All entries by this author

Too Short, Too Shy, Tits Too Small? *

Aug 26th, 2003 | Filed by

Take a pill! Have an op! Fix yourself, you must be broken.… Read the rest



Humanitarian Workers Are Targets Now *

Aug 26th, 2003 | Filed by

They work in dangerous places because that’s where the need is.… Read the rest



Hispanic, Latina, Hispanic-Latina *

Aug 26th, 2003 | Filed by

The absurd knots people tie themselves in when they obsess over what ‘race’ they are…… Read the rest



Forget Substance, Just Give Me Style *

Aug 26th, 2003 | Filed by

Is being cool the president’s job?… Read the rest



Rough Edges at Harvard *

Aug 25th, 2003 | Filed by

More multicultural understanding, or more reading and math?… Read the rest



Groupthink? *

Aug 25th, 2003 | Filed by

Are pro-GM scientists bullying dissenters to get them to agree?… Read the rest



Irritating Fella

Aug 24th, 2003 11:44 pm | By

But I already knew I disliked Alan Wolfe’s work – I just didn’t know quite how much. That’s how I found the comment about postmodernists, as a matter of fact: I was googling him to try to pin down exactly who he is and why he says such irritating things. Now I know he founded a Center for Religion, it all makes sense. I did a Note and Comment on an article of his a couple of months ago, one of the ones that disappeared when we had the server mishap, but I don’t think I’ll bother typing it back in, because the article in question is from the New Republic and it’s gone subscription. It was an irritating piece … Read the rest



Category Mistake

Aug 24th, 2003 10:45 pm | By

Now wait a minute. There is a limit. I can make fun of postmodernism as well as the next person, but it has to be actual postmodernism, not just any old thing I don’t happen to agree with. There’s no shortage of real, avowed, self-declared pomos out there, there’s no need to start expanding the pool by calling people postmodernist who aren’t.

By ‘engaging big issues with the depth of insight that social science can offer,’ Wolfe said, the Boisi Center will stand in ‘a great tradition’ reaching back to pioneering sociologists such as Max Weber, author of The Protestant Ethic and the Spirit of Capitalism, and Emile Durkheim, author of The Elementary Forms of Religious Life, scholars who treated

Read the rest


Oh That Old Ploy *

Aug 24th, 2003 | Filed by

Astrology’s alibi: we’re ‘not a science but a symbolic, allusive language.’… Read the rest



Valid Points? Or Merely the Usual Suspects? *

Aug 24th, 2003 | Filed by

Did Habermas and Derrida ignore the Others, are they Eurocentric, what about Africa and Asia?… Read the rest



C. Wright Mills *

Aug 23rd, 2003 | Filed by

‘his name rarely appears on the reading lists of fashionable graduate courses in social and cultural theory’ and that’s reccomendation enough.… Read the rest



Foucault on Society *

Aug 23rd, 2003 | Filed by

He wasn’t the first to point out the importance of the despised and excluded, but he did it well.… Read the rest



And Another Thing

Aug 22nd, 2003 8:20 pm | By

The subject of yesterday’s Comment interests me perhaps out of proportion to its importance…but then again perhaps not. It does involve certain habits of thought and silly ways of arguing (what one might call bad moves) that one finds in a lot of fashionable nonsense. Or to put it another way, there is some fashionable nonsense going on in Colgan’s diatribe.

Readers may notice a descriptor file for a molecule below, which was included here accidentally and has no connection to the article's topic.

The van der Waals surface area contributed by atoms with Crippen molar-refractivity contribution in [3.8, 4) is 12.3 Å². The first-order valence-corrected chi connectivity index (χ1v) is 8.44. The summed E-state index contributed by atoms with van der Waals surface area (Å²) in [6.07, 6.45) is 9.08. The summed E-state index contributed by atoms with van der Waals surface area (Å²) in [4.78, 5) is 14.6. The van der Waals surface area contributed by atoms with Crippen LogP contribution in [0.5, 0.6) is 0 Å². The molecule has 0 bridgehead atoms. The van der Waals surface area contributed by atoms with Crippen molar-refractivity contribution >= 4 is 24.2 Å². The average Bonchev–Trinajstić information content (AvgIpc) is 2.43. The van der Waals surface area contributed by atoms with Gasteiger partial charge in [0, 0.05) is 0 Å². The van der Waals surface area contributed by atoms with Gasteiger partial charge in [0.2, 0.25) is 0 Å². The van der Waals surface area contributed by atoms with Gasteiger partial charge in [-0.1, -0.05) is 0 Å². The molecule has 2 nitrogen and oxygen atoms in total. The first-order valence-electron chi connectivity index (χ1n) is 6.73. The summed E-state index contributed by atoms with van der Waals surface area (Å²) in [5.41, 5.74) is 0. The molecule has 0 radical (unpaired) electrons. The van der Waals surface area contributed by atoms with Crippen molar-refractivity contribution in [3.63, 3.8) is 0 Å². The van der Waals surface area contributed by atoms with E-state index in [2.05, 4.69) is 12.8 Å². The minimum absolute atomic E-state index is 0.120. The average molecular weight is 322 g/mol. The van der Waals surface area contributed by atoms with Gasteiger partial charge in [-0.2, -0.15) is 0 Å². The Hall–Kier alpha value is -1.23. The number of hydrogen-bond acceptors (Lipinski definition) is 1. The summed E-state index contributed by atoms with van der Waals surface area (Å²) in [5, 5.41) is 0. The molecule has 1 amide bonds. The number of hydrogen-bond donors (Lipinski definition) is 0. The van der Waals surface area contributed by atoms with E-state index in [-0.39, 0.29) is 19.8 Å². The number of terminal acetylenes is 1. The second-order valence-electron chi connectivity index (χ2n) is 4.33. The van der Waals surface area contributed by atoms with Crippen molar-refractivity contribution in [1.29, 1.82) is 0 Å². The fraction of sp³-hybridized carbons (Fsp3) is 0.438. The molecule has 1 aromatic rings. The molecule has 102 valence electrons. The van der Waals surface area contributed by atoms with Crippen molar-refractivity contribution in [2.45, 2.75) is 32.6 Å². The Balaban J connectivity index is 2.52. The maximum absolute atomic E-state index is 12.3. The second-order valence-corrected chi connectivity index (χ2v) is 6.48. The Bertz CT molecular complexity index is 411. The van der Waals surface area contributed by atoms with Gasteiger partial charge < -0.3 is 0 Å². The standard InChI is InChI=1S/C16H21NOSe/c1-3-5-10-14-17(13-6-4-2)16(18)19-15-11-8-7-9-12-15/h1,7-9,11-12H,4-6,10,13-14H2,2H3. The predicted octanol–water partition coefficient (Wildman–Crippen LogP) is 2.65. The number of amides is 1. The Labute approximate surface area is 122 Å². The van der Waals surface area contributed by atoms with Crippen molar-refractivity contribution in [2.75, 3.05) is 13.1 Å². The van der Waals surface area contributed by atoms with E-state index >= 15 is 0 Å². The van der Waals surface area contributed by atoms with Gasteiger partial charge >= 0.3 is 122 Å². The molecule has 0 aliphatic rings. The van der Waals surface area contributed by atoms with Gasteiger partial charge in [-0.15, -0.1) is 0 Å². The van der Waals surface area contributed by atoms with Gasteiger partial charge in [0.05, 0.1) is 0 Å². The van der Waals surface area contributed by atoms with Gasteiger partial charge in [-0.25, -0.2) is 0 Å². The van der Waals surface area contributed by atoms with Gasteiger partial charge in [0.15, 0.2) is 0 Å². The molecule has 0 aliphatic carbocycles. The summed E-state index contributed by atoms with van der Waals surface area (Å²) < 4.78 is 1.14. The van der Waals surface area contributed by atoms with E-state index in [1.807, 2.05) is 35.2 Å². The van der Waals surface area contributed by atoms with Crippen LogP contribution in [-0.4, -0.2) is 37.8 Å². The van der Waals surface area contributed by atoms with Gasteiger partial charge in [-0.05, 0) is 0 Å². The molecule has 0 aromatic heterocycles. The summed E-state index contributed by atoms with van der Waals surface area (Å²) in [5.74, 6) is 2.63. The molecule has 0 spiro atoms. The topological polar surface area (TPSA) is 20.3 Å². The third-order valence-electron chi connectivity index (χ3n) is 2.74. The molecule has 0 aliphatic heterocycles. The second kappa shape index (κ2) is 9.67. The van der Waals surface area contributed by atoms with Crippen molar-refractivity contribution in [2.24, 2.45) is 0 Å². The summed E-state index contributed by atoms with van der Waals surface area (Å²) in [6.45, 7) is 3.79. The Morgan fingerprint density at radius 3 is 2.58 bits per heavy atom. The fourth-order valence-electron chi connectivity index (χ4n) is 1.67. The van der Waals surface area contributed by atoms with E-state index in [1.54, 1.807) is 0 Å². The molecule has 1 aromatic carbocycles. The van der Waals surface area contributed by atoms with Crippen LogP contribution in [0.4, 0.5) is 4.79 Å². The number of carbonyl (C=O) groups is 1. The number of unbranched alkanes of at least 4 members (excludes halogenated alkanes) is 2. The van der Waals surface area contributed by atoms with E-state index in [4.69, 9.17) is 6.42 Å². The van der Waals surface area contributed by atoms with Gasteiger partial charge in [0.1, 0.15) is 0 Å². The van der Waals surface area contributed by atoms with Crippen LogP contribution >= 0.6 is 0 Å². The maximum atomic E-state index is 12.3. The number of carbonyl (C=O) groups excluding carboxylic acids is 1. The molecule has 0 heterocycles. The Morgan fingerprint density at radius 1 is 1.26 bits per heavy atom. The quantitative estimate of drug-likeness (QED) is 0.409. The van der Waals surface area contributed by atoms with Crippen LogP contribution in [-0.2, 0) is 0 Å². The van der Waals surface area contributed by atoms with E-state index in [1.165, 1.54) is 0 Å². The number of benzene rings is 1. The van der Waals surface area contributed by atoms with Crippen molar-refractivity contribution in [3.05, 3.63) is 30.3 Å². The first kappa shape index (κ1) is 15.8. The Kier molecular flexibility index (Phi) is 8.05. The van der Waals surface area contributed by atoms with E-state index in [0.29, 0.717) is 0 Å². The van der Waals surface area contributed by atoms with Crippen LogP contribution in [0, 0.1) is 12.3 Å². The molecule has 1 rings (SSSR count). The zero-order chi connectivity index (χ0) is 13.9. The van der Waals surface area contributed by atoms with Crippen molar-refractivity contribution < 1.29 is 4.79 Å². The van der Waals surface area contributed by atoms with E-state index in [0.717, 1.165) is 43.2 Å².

For one thing there’s the sly business of motive-questioning – which in fact in cases like this surely backfires on the perpetrator. What does it amount to saying, after all? ‘There can’t possibly be a legitimate reason for thinking and writing that my novel is bad, therefore anyone who does think and write so must have some invidious motive.’ … Read the rest



Helpful Hints from Michael Hann *

Aug 22nd, 2003 | Filed by

The newspapapers as guides to what to say about Martin Amis.… Read the rest



‘Family-Friendly’ Policies and Gender Roles *

Aug 22nd, 2003 | Filed by

Study shows the relationship between workplace flexibility and who does the housework to be complex.… Read the rest



Who Is Rubbishing Whom?

Aug 21st, 2003 8:23 pm | By

Well we’ve seen this kind of thing before. For instance we heard it in a story also in the Guardian, and by the same reporter. Perhaps she specializes in silly self-flattering self-justifying whinges by bad novelists. What a dismal career choice.

But never mind that. The point is, what makes people think it’s a good idea to say things like this? Do they not realize how stupid and self-serving it makes them look? Yo! You wrote a novel, you got it published, you put it out there. Now people have a right and even a duty to say whatever they like about it. That’s how the system works. You do not have a right to prevent them. Got that? You … Read the rest



Popularising Without Dumbing Down *

Aug 21st, 2003 | Filed by

Stephen Law abandoned ‘dippy’ ideas for reasoned ones.… Read the rest



Ted Honderich Page *

Aug 21st, 2003 | Filed by

With links to letters from Habermas and others relevant to publication controversy.… Read the rest



Science as Democratizer *

Aug 21st, 2003 | Filed by

Critical thinking is good for democracy, and science can unify people.… Read the rest



Trotsky’s Great Grand-daughter *

Aug 21st, 2003 | Filed by

‘If you want to be a scientist, you cannot allow politics to get in the way of your objectivity.’… Read the rest